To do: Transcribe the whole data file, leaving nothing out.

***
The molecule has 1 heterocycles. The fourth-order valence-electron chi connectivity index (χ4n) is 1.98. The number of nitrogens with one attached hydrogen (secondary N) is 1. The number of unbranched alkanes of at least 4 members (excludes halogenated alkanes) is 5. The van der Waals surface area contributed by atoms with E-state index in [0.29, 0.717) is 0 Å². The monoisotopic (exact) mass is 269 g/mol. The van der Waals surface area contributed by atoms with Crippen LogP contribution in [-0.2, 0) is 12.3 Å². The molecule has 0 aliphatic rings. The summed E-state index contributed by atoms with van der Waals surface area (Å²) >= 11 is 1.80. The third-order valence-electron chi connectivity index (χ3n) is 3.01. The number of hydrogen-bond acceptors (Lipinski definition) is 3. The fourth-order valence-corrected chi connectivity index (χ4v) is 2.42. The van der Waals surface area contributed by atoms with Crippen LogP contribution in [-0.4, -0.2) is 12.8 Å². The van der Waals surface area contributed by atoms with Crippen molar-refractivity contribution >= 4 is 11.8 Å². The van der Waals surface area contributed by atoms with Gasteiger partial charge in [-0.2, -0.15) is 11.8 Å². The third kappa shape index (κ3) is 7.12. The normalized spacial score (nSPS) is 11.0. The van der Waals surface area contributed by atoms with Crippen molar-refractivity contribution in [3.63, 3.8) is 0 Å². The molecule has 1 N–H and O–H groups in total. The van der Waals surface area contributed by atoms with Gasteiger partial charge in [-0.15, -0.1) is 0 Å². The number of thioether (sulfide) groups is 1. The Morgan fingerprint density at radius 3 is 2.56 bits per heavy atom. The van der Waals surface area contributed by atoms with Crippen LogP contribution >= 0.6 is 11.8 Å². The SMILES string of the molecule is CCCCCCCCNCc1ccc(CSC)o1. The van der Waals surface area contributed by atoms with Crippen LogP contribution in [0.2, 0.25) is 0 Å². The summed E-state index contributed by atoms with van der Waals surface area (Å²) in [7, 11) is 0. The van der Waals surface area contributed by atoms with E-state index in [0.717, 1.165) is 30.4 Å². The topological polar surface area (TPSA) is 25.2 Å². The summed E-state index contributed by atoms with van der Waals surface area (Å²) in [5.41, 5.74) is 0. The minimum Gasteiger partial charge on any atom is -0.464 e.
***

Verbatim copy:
The molecule has 1 heterocycles. The fourth-order valence-electron chi connectivity index (χ4n) is 1.98. The number of nitrogens with one attached hydrogen (secondary N) is 1. The number of unbranched alkanes of at least 4 members (excludes halogenated alkanes) is 5. The van der Waals surface area contributed by atoms with E-state index in [0.29, 0.717) is 0 Å². The monoisotopic (exact) mass is 269 g/mol. The van der Waals surface area contributed by atoms with Crippen LogP contribution in [-0.2, 0) is 12.3 Å². The molecule has 0 aliphatic rings. The summed E-state index contributed by atoms with van der Waals surface area (Å²) >= 11 is 1.80. The third-order valence-electron chi connectivity index (χ3n) is 3.01. The number of hydrogen-bond acceptors (Lipinski definition) is 3. The fourth-order valence-corrected chi connectivity index (χ4v) is 2.42. The van der Waals surface area contributed by atoms with Crippen LogP contribution in [-0.4, -0.2) is 12.8 Å². The van der Waals surface area contributed by atoms with Crippen molar-refractivity contribution >= 4 is 11.8 Å². The van der Waals surface area contributed by atoms with Gasteiger partial charge in [-0.2, -0.15) is 11.8 Å². The third kappa shape index (κ3) is 7.12. The normalized spacial score (nSPS) is 11.0. The van der Waals surface area contributed by atoms with Crippen molar-refractivity contribution in [3.63, 3.8) is 0 Å². The molecule has 1 N–H and O–H groups in total. The van der Waals surface area contributed by atoms with Gasteiger partial charge in [-0.15, -0.1) is 0 Å². The number of thioether (sulfide) groups is 1. The Morgan fingerprint density at radius 3 is 2.56 bits per heavy atom. The van der Waals surface area contributed by atoms with Crippen LogP contribution >= 0.6 is 11.8 Å². The SMILES string of the molecule is CCCCCCCCNCc1ccc(CSC)o1. The van der Waals surface area contributed by atoms with Crippen LogP contribution in [0.2, 0.25) is 0 Å². The summed E-state index contributed by atoms with van der Waals surface area (Å²) in [7, 11) is 0. The van der Waals surface area contributed by atoms with E-state index in [0.717, 1.165) is 30.4 Å². The topological polar surface area (TPSA) is 25.2 Å². The summed E-state index contributed by atoms with van der Waals surface area (Å²) in [5.41, 5.74) is 0. The minimum Gasteiger partial charge on any atom is -0.464 e.